So when I tell people “Red Garden is gorgeous!” I actually get weird looks. Pretty? Yeah, it’s by far the prettiest anime this season (Kanon not withstanding). The colors are strong and that highlights its goth-emo tendencies (the Rozen Maiden team is on it, after all). The heavy lines, the angle used (most evident in those scenes when the characters walk down the hallway), the shameless pandering to mood with sweeping landscape shots of the upper east side?

Well, ignoring two very serious problems with Red Garden–its overly superficial take on American school life and excess emo–it has one very interesting packaging. As of 3 episodes I can’t say much about the rest of the show and the depth of it, but even now having seen episode 3 and by rewatching the first two, I am already picking up points of internal consistencies that I missed the first time around. It is meticulous.

But of course, God forbid the use of thick lines in character art in anime. Even more so having to animate something without the use of moe dynamics. I think it’s more than just preferences and eccentricities when something that’s honestly quality gets slammed for being different.

Rocking for Red Garden to Rock the Status Quo? Rock the LM.C!

Hetare no Houkou

Asatte no Houkou needs no one to sing to it praises. So I will try not to.

Hawt Loli

In some ways the best thing about Asahou(?) is that there’s an element of uncertainty. The premise itself is the kind that leaves the viewer with a strong impression. We know that Shoko and Hiro were ex’s that parted on odd terms, and it’s uncertain what has transpired before and after their unfortunate parting, in respect to Shoko’s current state of mind. We also see some kind of odd sisu-con mixed with the idea that Hiro is just trying to be a father at the same time. Lastly we really don’t know what’s going on in Harada’s head, but we can guess to some success–that it is a state of adolescence arriving too early for an elementary schooler. She learns fast from her brother, in that both of them hold back when they probably shouldn’t, and they act like big babies.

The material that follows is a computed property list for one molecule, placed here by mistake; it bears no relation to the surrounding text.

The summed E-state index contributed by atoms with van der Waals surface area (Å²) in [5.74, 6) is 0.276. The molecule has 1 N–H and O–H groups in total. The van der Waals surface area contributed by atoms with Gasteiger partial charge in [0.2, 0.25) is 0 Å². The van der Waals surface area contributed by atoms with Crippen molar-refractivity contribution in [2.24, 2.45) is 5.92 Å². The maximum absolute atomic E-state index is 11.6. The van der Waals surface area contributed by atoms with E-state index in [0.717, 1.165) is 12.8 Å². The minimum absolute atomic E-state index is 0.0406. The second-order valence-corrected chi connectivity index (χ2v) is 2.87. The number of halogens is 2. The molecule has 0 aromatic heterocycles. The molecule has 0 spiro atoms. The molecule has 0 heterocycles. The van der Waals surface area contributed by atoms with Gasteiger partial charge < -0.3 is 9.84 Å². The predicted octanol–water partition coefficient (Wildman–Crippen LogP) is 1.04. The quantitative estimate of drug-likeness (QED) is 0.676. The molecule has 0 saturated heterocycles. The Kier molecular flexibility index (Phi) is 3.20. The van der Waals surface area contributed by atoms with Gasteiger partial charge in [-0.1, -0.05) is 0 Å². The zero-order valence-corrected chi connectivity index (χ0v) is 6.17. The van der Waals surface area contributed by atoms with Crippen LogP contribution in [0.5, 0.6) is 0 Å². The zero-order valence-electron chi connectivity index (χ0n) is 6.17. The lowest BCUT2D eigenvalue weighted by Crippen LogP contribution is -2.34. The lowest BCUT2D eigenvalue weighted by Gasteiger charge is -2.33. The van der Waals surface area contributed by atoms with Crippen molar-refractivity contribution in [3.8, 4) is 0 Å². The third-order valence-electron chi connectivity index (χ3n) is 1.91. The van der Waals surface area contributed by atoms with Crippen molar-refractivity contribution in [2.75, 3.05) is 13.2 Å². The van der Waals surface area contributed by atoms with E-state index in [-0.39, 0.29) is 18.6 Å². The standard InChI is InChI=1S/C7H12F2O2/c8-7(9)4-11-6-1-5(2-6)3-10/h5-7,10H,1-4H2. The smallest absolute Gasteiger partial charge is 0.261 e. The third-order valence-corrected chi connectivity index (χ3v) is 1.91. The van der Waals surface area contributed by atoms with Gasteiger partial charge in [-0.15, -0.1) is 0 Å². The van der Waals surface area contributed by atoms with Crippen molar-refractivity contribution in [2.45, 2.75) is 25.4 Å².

I think that’s my problem, on the other hand. I suppose it’s a curse at the same time that I can’t help but to think and apply genre tropes to a show like this. Asahou gives me so much on the plate that I’ve already constructed something and set a bar, an expectation, to what the story has to achieve. And in my mind, I’m thinking if the story is masterful, it will construct a build-up and resolution superior to what I imagine. Even more masterful is when the story do that to misdirect, and later surprise its audience who thinks like I do.

But I don’t want to do that to a show, and the show deserves better. We can concede that the artistic direction and general quality to Asatte no Houkou is pretty good. We can expect drama, and we can expect some kind of heartful end involving the reversal of the fantasy-coming-true. But is that it? I am doomed to be unable to enjoy this show as a slice-of-life mood piece because it places on the plate, front and center, a dramatic plot. (Not to say Asahou is a slice of life show.) I have to care for it in abandonment of just sitting back, not caring, and enjoying the ride. It preoccupies the mind.

And when the grey matter goes on, it doesn’t stop until it’s done! Argh.

Still, I think it’s a real danger. If indeed Asahou does not play itself out to be as good as I think it can be, I will probably end up disliking the show. It’s not to say that will happen, but it’s now more likely, only because of how the first episode turns out.